The jalapenos make it just spicy enough, and on a chilly fall afternoon, this is a perfect snack!  I got the recipe from my friend Jessica, who got it from a co-worker, and it is definitely staying in my personal collection!

2 15-oz cans artichoke hearts
1 small can diced jalapenos
1 cup mayonaise (yep, this is why it might be best not to eat this on a daily basis)
1/2 cup shredded parmesan cheese, divided

Drain and chop the artichoke hearts.
In a bowl, combine them with the jalapenos, mayonaise, and 1/4 cup of parmesan.
Mix well, and spread in an 8" square pan.
Sprinkle with remaining cheese.
Bake at 350 for about 20 minutes, or until bubbly.
Serve with crackers, chips, or small pieces of French bread.

Saturday, October 25, 2008

Apple Hand Pies

We were having dinner with friends and I offered to make dessert...without thinking about what I was going to make.  Since we are right in the middle of apple season, apple pie seemed like a natural choice.  But I wanted something a little different...something I've never made before.  As I usually do when I need inspiration, I turned to Good Things Catered, and came across the hand pie recipe. Switching the strawberries out for apple pie filling, I had a perfect dessert!

(adapted from Good Things Catered)
makes 6 hand pies

1 1/4 c. unbleached all-purpose flour
1 Tbsp sugar
1/4 tsp salt
1 tsp lemon zest
1 sticks (1/2 c.) cold unsalted butter, cut into 1/4 in pieces
1/4 tsp vanilla extract
3-4 Tbsp cold buttermilk (whole milk with a dash of fresh lemon juice can be subbed)
powdered sugar for dusting
1 egg, lightly beaten

Combine the flour, sugar, salt, and lemon zest in a food processor, and pulse until combined.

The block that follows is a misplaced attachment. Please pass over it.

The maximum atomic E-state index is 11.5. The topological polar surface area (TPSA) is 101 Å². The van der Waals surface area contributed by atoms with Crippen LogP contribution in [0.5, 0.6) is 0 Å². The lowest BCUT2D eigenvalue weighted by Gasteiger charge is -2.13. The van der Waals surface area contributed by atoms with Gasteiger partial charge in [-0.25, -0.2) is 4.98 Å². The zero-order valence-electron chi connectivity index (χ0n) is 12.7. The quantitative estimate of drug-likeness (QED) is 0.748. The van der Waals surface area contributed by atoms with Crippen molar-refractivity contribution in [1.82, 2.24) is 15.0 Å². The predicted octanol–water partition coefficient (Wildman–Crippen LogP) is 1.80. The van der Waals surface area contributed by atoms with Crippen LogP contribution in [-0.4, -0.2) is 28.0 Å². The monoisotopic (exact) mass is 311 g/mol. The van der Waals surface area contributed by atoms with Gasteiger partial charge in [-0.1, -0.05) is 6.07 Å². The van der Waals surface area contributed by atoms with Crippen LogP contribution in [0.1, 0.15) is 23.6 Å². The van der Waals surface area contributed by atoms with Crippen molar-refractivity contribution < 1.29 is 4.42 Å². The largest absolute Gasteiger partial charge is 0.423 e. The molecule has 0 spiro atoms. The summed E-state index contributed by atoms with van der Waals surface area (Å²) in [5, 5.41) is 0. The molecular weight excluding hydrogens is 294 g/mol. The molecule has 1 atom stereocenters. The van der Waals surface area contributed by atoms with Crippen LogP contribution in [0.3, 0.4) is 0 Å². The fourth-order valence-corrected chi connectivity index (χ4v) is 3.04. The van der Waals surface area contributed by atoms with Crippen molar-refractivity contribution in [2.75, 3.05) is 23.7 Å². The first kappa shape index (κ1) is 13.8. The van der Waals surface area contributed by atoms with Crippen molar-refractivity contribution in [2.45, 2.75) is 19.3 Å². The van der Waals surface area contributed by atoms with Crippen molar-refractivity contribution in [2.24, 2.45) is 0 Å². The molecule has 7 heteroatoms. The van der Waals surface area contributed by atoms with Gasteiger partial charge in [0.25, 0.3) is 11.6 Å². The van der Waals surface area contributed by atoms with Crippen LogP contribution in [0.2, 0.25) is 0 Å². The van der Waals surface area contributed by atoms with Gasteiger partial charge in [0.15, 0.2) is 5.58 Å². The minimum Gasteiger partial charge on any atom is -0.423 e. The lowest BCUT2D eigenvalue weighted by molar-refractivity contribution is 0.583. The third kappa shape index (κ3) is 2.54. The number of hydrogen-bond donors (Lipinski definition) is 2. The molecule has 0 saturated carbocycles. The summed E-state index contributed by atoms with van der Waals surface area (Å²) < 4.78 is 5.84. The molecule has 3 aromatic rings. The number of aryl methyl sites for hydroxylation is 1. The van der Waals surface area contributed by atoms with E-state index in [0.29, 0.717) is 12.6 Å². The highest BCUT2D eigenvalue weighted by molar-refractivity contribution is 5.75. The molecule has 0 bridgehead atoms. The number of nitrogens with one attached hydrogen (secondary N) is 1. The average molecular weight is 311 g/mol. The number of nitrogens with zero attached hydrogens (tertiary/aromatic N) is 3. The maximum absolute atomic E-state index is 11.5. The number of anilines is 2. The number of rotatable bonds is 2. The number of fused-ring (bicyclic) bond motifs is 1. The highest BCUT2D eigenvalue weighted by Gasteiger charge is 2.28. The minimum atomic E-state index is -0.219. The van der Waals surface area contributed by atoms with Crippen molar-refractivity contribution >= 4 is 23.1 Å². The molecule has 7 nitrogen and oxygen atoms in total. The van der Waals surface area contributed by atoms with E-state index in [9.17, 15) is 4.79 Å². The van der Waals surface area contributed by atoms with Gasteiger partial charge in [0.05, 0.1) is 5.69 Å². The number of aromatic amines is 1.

Add the butter, and pulse until the butter is in pea-sized pieces.
Add 3 tbsp of buttermilk, and pulse until the dough comes together (about 30 seconds), adding the last tablespoon if needed.
Turn dough out onto a piece of plastic wrap, shape into a disk, and wrap and refrigerate for at least one hour.

2 Granny Smith apples, peeled, cored, and diced (2 cups cubes)
3 tbsp sugar
juice of 1/2 lemon
1 1/2 tsp minute tapioca
1/4 tsp cinnamon

Toss all ingredients together.

To prepare:  
Preheat the oven to 400 F.
Lightly dust a work surface with powdered sugar.  
Work with half the dough at a time.
Roll out to 1/8" thickness, and cut into a 5-6" circle.
Put 2-3 tbsp filling in the middle, fold the dough over and pinch closed.
Repeat with remaining dough.
Place hand pies on a Silpat- lined baking sheet, and brush with some of the beaten egg. 
Cut a slit in the top so the steam can escape.
Repeat with remaining dough.
Bake for about 20 minutes, or until golden brown. 
Transfer to a wire rack to cool for a few minutes before eating.

Friday, October 24, 2008

Recipe Exchange: Black Bean Pumpkin Chili

I have to be completely honest.  I was reluctant to try this recipe. I wasn't sure about the combination of pumpkin and black beans, and I really didn't want to be disappointed.  But, following the rules of the recipe exchange, I made it, and it was delicious!  My one complaint is that it was a little too liquid for my taste, but my husband easily remedied that by mixing his with rice.